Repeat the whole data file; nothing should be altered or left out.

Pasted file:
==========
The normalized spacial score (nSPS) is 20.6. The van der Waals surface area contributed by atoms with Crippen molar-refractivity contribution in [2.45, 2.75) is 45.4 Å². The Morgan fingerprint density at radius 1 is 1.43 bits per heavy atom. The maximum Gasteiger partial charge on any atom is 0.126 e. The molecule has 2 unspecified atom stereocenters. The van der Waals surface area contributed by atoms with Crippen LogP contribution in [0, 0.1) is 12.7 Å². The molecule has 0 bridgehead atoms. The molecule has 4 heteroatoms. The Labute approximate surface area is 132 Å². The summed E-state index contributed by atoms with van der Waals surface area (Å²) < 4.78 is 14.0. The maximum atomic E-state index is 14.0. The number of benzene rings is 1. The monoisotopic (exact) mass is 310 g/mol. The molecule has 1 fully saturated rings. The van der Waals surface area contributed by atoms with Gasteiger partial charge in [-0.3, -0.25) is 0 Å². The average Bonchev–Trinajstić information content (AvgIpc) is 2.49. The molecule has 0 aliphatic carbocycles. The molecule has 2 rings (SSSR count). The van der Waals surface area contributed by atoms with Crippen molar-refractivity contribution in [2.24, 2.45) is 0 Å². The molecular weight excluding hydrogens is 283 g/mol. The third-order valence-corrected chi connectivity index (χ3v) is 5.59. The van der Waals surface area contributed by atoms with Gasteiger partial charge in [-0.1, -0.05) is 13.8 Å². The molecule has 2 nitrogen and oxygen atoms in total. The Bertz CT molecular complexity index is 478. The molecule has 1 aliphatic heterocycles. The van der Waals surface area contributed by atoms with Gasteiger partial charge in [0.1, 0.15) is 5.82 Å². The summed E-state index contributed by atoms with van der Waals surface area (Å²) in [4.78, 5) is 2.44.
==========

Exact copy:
The normalized spacial score (nSPS) is 20.6. The van der Waals surface area contributed by atoms with Crippen molar-refractivity contribution in [2.45, 2.75) is 45.4 Å². The Morgan fingerprint density at radius 1 is 1.43 bits per heavy atom. The maximum Gasteiger partial charge on any atom is 0.126 e. The molecule has 2 unspecified atom stereocenters. The van der Waals surface area contributed by atoms with Crippen LogP contribution in [0, 0.1) is 12.7 Å². The molecule has 0 bridgehead atoms. The molecule has 4 heteroatoms. The Labute approximate surface area is 132 Å². The summed E-state index contributed by atoms with van der Waals surface area (Å²) < 4.78 is 14.0. The maximum atomic E-state index is 14.0. The number of benzene rings is 1. The monoisotopic (exact) mass is 310 g/mol. The molecule has 1 fully saturated rings. The van der Waals surface area contributed by atoms with Gasteiger partial charge in [-0.3, -0.25) is 0 Å². The average Bonchev–Trinajstić information content (AvgIpc) is 2.49. The molecule has 0 aliphatic carbocycles. The molecule has 2 rings (SSSR count). The van der Waals surface area contributed by atoms with Crippen molar-refractivity contribution in [2.24, 2.45) is 0 Å². The molecular weight excluding hydrogens is 283 g/mol. The third-order valence-corrected chi connectivity index (χ3v) is 5.59. The van der Waals surface area contributed by atoms with Gasteiger partial charge in [-0.1, -0.05) is 13.8 Å². The molecule has 2 nitrogen and oxygen atoms in total. The Bertz CT molecular complexity index is 478. The molecule has 1 aliphatic heterocycles. The van der Waals surface area contributed by atoms with Gasteiger partial charge in [0.1, 0.15) is 5.82 Å². The summed E-state index contributed by atoms with van der Waals surface area (Å²) in [4.78, 5) is 2.44.